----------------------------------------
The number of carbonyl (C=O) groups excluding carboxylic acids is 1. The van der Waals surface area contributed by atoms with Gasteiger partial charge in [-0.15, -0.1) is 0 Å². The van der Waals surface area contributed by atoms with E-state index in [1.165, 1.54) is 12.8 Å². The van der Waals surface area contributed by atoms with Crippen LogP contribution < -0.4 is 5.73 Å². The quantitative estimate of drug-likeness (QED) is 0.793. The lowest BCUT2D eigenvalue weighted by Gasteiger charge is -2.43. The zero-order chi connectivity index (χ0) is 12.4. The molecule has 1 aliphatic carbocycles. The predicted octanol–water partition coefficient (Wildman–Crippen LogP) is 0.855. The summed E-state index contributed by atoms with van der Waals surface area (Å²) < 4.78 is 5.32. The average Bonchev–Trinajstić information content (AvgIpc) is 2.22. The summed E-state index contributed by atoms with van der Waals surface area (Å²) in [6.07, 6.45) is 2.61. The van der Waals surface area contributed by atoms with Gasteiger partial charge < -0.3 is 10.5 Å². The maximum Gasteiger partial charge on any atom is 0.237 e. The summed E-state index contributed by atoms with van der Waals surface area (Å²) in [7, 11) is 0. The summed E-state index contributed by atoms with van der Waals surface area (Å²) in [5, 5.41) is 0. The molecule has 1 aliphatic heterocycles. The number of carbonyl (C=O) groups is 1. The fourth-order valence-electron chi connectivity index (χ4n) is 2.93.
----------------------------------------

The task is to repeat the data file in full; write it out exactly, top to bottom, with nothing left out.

The number of carbonyl (C=O) groups excluding carboxylic acids is 1. The van der Waals surface area contributed by atoms with Gasteiger partial charge in [-0.15, -0.1) is 0 Å². The van der Waals surface area contributed by atoms with E-state index in [1.165, 1.54) is 12.8 Å². The van der Waals surface area contributed by atoms with Crippen LogP contribution < -0.4 is 5.73 Å². The quantitative estimate of drug-likeness (QED) is 0.793. The lowest BCUT2D eigenvalue weighted by Gasteiger charge is -2.43. The zero-order chi connectivity index (χ0) is 12.4. The molecule has 1 aliphatic carbocycles. The predicted octanol–water partition coefficient (Wildman–Crippen LogP) is 0.855. The summed E-state index contributed by atoms with van der Waals surface area (Å²) < 4.78 is 5.32. The average Bonchev–Trinajstić information content (AvgIpc) is 2.22. The summed E-state index contributed by atoms with van der Waals surface area (Å²) in [6.07, 6.45) is 2.61. The van der Waals surface area contributed by atoms with Gasteiger partial charge < -0.3 is 10.5 Å². The maximum Gasteiger partial charge on any atom is 0.237 e. The summed E-state index contributed by atoms with van der Waals surface area (Å²) in [7, 11) is 0. The summed E-state index contributed by atoms with van der Waals surface area (Å²) in [5, 5.41) is 0. The molecule has 1 aliphatic heterocycles. The number of carbonyl (C=O) groups is 1. The fourth-order valence-electron chi connectivity index (χ4n) is 2.93.